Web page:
[Ed. – Maybe it’s been so difficult because he has tried to force cases where there have been no violations of civil rights to fit the mold.]
Attorney General Eric Holder plans to push, during his final weeks in office, a new standard of proof for civil-rights offenses, saying in an exit interview with POLITICO that such a change would make the federal government “a better backstop” against discrimination in cases like Ferguson and Trayvon Martin.
In a lengthy discussion ranging from his own exposure to the civil rights movement of the ’60s to today’s controversies surrounding the shootings of Trayvon Martin and Michael Brown, Holder also acknowledged that he felt some of his own struggles with Republicans in Congress during his six years in office were driven partly by race.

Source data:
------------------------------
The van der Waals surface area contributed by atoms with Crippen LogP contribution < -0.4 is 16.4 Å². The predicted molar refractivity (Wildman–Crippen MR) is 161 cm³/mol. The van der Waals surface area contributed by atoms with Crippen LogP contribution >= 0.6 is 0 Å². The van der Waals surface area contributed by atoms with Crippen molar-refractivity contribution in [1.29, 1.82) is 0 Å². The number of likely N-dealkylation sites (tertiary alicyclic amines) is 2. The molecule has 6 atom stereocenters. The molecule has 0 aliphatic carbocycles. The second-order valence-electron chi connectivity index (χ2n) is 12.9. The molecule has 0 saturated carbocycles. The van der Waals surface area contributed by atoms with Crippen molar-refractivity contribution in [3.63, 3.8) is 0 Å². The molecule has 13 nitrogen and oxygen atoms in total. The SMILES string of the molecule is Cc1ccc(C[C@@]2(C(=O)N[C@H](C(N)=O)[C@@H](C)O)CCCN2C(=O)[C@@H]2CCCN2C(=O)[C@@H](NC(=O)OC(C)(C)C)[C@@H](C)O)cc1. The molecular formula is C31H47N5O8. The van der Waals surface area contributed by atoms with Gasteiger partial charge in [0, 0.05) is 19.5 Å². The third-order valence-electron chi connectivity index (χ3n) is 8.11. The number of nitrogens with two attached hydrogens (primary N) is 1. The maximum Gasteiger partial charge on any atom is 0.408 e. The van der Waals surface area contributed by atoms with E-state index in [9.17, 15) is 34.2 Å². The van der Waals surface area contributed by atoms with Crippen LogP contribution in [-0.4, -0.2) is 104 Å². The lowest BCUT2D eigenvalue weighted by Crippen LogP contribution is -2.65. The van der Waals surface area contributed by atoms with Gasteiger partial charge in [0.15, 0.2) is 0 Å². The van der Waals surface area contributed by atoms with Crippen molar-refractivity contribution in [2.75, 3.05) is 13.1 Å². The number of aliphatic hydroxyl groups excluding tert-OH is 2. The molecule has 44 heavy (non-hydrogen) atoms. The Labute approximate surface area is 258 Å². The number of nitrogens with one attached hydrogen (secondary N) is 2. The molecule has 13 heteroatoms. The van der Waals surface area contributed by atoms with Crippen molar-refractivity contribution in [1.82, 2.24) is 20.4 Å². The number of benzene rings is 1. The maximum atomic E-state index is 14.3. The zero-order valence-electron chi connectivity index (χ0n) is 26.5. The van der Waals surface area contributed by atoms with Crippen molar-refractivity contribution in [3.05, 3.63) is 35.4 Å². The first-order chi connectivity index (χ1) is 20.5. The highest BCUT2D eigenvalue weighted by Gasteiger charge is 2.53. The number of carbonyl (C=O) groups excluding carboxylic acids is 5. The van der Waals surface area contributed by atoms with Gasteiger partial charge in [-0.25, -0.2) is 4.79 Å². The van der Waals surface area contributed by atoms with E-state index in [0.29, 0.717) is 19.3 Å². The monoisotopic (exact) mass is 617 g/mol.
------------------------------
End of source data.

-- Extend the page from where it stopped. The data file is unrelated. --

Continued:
“There have been times when I thought that’s at least a piece of it,” Holder said, adding that “I think that the primary motivator has probably been political in nature … [but] you can’t let it deflect you from … your eyes on the prize.”
Holder told POLITICO that between now and his departure, probably in early March when the Senate is expected to confirm Loretta Lynch as his successor, he will call for a lower standard of proof for civil-rights crimes. Such a change would make it easier for the federal government to bring charges in the case of a future Ferguson or Trayvon Martin.